One of the conditions that appear to heavily afflict mainstream film reviewers is amnesia. Many critics give the impression of existing in an eternal, press-release-driven present moment, hooked into current releases without much of a clue as to cinema's past.
This is a real mistake, because even the least self-conscious pop film tends to be an intricate reworking of elements from both old, classic genres and currently successful trends.
Trying to appreciate films in this manner is not just a matter of spotting the inevitable allusions to Hitchcock or Capra but, rather, trying to work out what exactly a film is drawing on and playing with, what kind of move it might be making in relation to its predecessors. Here, I would like to briefly suggest a non-amnesiac approach to the curious Only the Lonely.
The poster for this film screams "the man – the woman – the mother!", and it shows John Candy and Ally Sheedy cowering and huddling together between the legs of the mother in question. It's a great poster, but it raises an expectation not exactly fulfilled by the movie itself.
True, the central premise of the story is the plight of thirty-eight year old Danny (Candy) as he struggles to break free of the psychological-emotional hold of his very Irish, widowed mother, Rose (Maureen O'Hara). The early '90s boasted some extraordinary mommy-phobic films but Only the Lonely doesn't really join their company. That may, in fact, be its biggest problem.
It tries to be gentle and melancholic – a modern reworking of some particular romantic comedies of the '30s and '40s by directors such as George Stevens and Leo McCarey. I don't mean the classics about frisky, warring heterosexual couples (like It Happened One Night  or His Girl Friday ) which get remade distantly today as Green Card (1990) or The Sure Thing (1985). I am thinking of the quieter films of the genre, dealing (for example) with the problems of older, sometimes painfully older folk trying to figure out whether they really want love back in their lives.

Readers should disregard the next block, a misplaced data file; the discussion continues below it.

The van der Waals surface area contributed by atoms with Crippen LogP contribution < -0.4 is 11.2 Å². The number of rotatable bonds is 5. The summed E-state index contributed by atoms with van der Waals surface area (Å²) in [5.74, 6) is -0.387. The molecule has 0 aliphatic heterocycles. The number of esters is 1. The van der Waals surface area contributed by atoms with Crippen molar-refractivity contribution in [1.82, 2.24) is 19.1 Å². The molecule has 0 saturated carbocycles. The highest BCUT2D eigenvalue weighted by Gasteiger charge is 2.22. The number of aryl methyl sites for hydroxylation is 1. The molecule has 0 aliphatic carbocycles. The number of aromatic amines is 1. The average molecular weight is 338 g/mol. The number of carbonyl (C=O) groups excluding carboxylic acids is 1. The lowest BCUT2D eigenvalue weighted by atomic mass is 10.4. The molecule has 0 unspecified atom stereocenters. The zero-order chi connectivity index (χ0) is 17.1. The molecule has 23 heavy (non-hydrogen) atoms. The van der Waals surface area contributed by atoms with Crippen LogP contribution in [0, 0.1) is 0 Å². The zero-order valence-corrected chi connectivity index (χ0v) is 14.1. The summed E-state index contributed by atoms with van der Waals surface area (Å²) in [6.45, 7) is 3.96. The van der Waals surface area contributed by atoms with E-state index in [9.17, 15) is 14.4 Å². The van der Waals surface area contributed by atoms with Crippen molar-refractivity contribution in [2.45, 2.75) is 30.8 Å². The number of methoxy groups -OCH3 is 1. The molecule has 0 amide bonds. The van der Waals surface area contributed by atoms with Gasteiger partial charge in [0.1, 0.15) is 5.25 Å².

With its uncertain, fumbling, lonely-hearts love story between an unglamorous cop and a mortician (Sheedy), Only the Lonely recalls some of the unfairly forgotten romantic comedies of the '70s like Alan J. Pakula's Love and Pain and the Whole Damn Thing (1973) and especially Billy Wilder's very moving Avanti! (1972).
There is, however, a difference between making a gentle film and a bland one – something which the makers of Only the Lonely do not seem to have quite realised. This is surprising, since producer John Hughes and writer-director Chris Columbus have, between then, been involved in some of the sharpest and smartest American film entertainments of the '80s.
But everything is soft-edged and washed-out here: Danny's life as a cop on the streets of Chicago; the potentially interesting racial-cultural conflict between Irish-Americans and Italian-Polish-Americans; the ultimate showdowns between the members of the infernal man-woman-mother triangle.
Although, in the best Hughes style, there are a few vivid flashes of a genre-fed free association – Danny conjuring up death scenarios for his dear old mother, a psycho killer on Halloween, an exploding petrol truck – these moments do not halt the film's steady decline into the worst kind of formulaic, feel-good sentimentality.
© Adrian Martin August 1991